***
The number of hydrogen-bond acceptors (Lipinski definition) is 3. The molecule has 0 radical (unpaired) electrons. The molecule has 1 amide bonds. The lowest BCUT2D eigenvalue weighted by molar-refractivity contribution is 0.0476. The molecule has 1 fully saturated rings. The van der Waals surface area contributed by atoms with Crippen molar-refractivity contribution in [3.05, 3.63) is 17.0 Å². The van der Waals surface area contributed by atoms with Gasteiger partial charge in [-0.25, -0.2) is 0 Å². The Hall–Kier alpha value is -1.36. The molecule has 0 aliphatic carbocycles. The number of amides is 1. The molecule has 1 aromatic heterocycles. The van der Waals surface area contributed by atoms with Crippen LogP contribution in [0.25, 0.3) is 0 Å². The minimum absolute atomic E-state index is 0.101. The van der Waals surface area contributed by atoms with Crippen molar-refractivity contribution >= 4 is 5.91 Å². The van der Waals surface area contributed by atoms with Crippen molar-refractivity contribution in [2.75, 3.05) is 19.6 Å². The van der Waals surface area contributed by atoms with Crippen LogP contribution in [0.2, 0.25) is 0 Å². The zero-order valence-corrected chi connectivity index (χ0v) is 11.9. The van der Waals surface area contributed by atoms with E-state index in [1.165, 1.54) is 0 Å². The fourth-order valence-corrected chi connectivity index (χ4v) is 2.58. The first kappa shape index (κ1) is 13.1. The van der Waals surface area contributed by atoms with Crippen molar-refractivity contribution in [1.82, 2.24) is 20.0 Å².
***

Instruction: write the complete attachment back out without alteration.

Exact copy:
The number of hydrogen-bond acceptors (Lipinski definition) is 3. The molecule has 0 radical (unpaired) electrons. The molecule has 1 amide bonds. The lowest BCUT2D eigenvalue weighted by molar-refractivity contribution is 0.0476. The molecule has 1 fully saturated rings. The van der Waals surface area contributed by atoms with Crippen molar-refractivity contribution in [3.05, 3.63) is 17.0 Å². The van der Waals surface area contributed by atoms with Gasteiger partial charge in [-0.25, -0.2) is 0 Å². The Hall–Kier alpha value is -1.36. The molecule has 0 aliphatic carbocycles. The number of amides is 1. The molecule has 1 aromatic heterocycles. The van der Waals surface area contributed by atoms with Crippen LogP contribution in [0.25, 0.3) is 0 Å². The minimum absolute atomic E-state index is 0.101. The van der Waals surface area contributed by atoms with Crippen molar-refractivity contribution >= 4 is 5.91 Å². The van der Waals surface area contributed by atoms with Crippen molar-refractivity contribution in [2.75, 3.05) is 19.6 Å². The van der Waals surface area contributed by atoms with Crippen LogP contribution in [0.2, 0.25) is 0 Å². The zero-order valence-corrected chi connectivity index (χ0v) is 11.9. The van der Waals surface area contributed by atoms with E-state index in [1.165, 1.54) is 0 Å². The fourth-order valence-corrected chi connectivity index (χ4v) is 2.58. The first kappa shape index (κ1) is 13.1. The van der Waals surface area contributed by atoms with Crippen molar-refractivity contribution in [1.82, 2.24) is 20.0 Å².